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Occult Rituals

Occult Rituals

It’s a common belief that only those initiated in the rites and practices of arcane, divine, or psychic magic can cast spells, but this is not strictly true. Hidden within dusty libraries and amid the ramblings of lunatics lie the mysteries of another form of spellcasting—occult ritual magic. These spells are rare, coveted by both those eager to gain their power and those wishing to hide their existence. Most traditional spellcasters consider these rituals dangerous and uncontrollable, something to be avoided or used as a last resort. They fear the power these ceremonies grant to the uninitiated, as the rituals allow those with only a glimmering of understanding the ability to interact with the underlying fabric of magic.

While anyone can attempt to cast occult rituals, the process is fraught with peril. The strange and intricate incantations are often challenging to perform with precision, and failure can weaken the casters or even unleash horrors upon the world. Even when successfully performed, each occult ritual has a price—a backlash that affects at least the caster leading the ritual, and often those assisting in its performance.
Click here for the full rules on Occult Rituals.

Manifest Manifestation

Source Book of the Damned pg. 193
School divination; Level 9
Casting Time 90 minutes
Components S, F (the complete Book of the Damned or the diabolic Book of the Damned)
Skill Checks Knowledge (planes) DC 33, 3 successes; Linguistics DC 33, 4 successes; Perception DC 33, 2 successes (these checks take a –4 penalty if the diabolic Book of the Damned is used as the ritual’s focus)
Range touch
Duration instantaneous
Saving Throw none; SR no
Backlash The caster becomes exhausted.
Failure The caster’s own true name appears somewhere in a random document in a library located somewhere on Abaddon, in the Abyss, or in Hell. Once per year, at a time chosen by the GM (invariably at a time that is inconvenient to the caster), there is a percent chance equal to the number of times the caster’s true name has appeared in such a document (1% per failed attempt to perform the manifest manifestation) that some other force discovers the caster’s true name and uses it. Typically, this results in the caster being conjured elsewhere via powerful magic to perform services—at the GM’s discretion, this could be played out, or the caster could simply return to his point of origin 4d6 hours later with 1d6 points of ability drain, 1d3 negative levels, a strange curse, or some other affliction but with no memories of how this affliction came to be. Removing one’s name from these locations can be accomplished only via a significant quest.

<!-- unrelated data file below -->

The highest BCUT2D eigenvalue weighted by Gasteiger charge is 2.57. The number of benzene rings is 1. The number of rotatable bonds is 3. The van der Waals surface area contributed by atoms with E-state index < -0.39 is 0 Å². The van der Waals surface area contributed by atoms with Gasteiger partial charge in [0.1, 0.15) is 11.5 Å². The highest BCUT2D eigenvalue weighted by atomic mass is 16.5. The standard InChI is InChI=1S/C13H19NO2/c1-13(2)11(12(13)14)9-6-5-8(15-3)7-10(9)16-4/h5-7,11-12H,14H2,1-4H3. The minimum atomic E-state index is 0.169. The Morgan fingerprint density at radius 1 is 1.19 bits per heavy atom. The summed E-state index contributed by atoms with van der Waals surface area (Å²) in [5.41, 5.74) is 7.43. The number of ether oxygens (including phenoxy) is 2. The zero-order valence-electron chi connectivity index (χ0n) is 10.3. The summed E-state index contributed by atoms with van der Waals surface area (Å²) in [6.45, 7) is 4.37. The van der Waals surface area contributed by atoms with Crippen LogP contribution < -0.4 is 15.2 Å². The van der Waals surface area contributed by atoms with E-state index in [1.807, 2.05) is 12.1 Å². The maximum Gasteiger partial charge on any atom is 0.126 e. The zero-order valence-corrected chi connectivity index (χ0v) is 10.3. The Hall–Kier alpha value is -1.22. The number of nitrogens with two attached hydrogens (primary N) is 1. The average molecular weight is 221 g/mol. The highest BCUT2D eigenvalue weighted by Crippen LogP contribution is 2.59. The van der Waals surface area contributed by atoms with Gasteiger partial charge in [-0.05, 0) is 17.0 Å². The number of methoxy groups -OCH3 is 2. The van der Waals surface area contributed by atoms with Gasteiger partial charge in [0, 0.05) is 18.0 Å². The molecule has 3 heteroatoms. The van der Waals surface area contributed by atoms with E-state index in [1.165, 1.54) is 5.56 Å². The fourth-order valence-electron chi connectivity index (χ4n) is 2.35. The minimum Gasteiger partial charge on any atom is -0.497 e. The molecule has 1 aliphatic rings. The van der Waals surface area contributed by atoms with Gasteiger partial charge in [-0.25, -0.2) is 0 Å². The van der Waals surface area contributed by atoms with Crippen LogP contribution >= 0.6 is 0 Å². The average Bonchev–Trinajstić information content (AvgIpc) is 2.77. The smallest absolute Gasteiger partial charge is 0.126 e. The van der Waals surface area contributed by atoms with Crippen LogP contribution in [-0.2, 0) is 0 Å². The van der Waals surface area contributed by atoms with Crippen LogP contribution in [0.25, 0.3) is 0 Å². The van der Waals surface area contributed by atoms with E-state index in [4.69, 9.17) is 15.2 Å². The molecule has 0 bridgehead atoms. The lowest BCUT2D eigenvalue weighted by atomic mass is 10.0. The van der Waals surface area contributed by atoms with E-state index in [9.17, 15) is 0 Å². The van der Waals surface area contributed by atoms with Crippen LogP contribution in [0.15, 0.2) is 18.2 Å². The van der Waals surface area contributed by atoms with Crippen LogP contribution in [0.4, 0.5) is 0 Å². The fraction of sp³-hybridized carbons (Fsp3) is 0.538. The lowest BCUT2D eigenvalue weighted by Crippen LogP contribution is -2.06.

When the caster begins the manifest manifestation ritual, he must have in mind a specific type of fiend to learn the true name of. If he seeks to learn the true name of a specific individual fiend or unique fiend, the DC of the skill checks for manifest manifestation increase by 5, and if he seeks to learn the true name of a fiendish demigod or quasi deity, all skill checks for manifest manifestation increase by 10. (In the latter case, the fiendish demigod or quasi deity’s true name changes once the caster learns it, so this information is useful only once, and in the event of a failure, the demigod or quasi deity learns the caster’s true name instead.) Once a creature’s true name is divulged by the manifestation of the Book of the Damned’s list of true names, the caster can use that information how he sees fit, but abuse of the information will likely have repercussions. For example, a caster who gains a reputation for spreading a powerful fiend’s true name far and wide could find himself hunted by a wide range of powerful fiends, all eager to see the caster destroyed. Such reprisals rise not out of any sort of familial devotion to the inconvenienced fiend but purely from self-defense, for who is to say which fiend’s true name might next be publicized by such a careless caster?